Perfectionism Purgatory



The other day I was coaching one of our Referral Partner Blueprint Workshops, and the member made the observation that I was a "perpetual experimenter.” To her, it seemed like I was always willing to fail.


It was an interesting observation that got me thinking. It wasn’t something I embraced early on in my entrepreneurial journey. But what was behind my now very comfortable place of getting things wrong? Because in the past, perfectionism paralyzed me.


I realized I learned that striving for perfectionism in a vacuum simply made me create ironically imperfect things.


In business, the concept of a Minimum Viable Product (MVP) is essential. An MVP is a version of a new product or service you use to collect the maximum amount of learning with the least amount of effort. But to do an MVP, you have to be ok with imperfection and learning how to fail forward. Why? Because it’s based on too many assumptions.


Too many entrepreneurs and small business owners get stuck in perfectionism purgatory. Not only in new products or services but in almost everything they do. I’m a perpetual learner and a trainer told me once, “Done and out the door is better than perfect behind a closed one.”


I see this perfectionism in my members as we uncover and discover the right professionals that will refer them consistently. Since we do a lot of work around focus and being targeted to maximize the use of their time, it has the unintended consequence of them feeling they have to get it perfect out of the gate.


I get a lot of, “What if the person I’m talking to isn’t the right fit? How do I know?” To which I respond, “You regroup.”


I usually see the shoulders relax and the astonishment in their eyes as if all they needed was permission not to have the perfect conversation.


But what do an MVP and perfectionism have to do with a referral strategy?


An MVP still requires work. It doesn’t require perfection.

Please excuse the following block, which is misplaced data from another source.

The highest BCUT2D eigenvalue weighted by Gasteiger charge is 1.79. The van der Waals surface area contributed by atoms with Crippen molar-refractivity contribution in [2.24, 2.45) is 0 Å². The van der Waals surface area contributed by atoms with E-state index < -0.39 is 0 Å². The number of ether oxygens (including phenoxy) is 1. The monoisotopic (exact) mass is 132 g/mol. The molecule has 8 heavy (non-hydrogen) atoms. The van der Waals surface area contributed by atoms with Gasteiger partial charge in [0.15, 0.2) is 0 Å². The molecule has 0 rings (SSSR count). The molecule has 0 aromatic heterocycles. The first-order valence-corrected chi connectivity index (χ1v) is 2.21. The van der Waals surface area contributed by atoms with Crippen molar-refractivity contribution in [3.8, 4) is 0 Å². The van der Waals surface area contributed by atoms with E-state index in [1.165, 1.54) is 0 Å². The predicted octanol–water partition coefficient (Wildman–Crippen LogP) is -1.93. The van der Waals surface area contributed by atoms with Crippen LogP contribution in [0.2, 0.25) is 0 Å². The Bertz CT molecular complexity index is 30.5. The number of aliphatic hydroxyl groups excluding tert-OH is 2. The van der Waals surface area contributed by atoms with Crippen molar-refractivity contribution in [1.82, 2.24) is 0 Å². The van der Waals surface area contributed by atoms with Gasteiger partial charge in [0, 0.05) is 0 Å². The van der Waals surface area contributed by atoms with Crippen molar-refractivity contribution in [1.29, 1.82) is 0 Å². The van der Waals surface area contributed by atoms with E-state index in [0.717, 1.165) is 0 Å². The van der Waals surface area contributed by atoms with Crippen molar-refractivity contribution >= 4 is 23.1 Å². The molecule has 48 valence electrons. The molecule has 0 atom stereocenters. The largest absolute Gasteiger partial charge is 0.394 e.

Sadly, most people don’t do the minimum essential to develop their version of an MVP for their referral network. So they end up having random networking conversations with no way of learning, refining, and worse, very little results.


It’s an opposite problem our members have who get paralyzed by wanting to have their referral network be perfect because they have been on the other side.


When our members create their Referral Partner Network of professionals who target the same decision-maker, we have them go through how to evaluate their conversations. They tweak their process based on every conversation they have because they learn something new with each exchange.


They meet. They learn. They tweak.


Rinse and repeat.



It’s fascinating to watch when they begin to realize some of their assumptions about a particular profession being a good referral source were dead wrong. It also makes me cringe thinking back to all of the empty networking conversations I’ve had throughout my 17+ years as an entrepreneur.


So here’s my advice.


Start with minimal viable assumptions. Have a process to learn. Have a method to evaluate. Have a strategy to be better next time.


I have realized over the years that anything I work on will always be a work in progress.


I’m always experimenting and testing to create the best networking experience for my members possible. We don’t have a culture of stagnation.


It makes it easier to ask my members to go out there and simply try because they see me willing to try. We give ourselves permission not to be perfect.


I would love to know what assumptions you have made about your referral network that weren’t quite perfect and maybe even surprised you.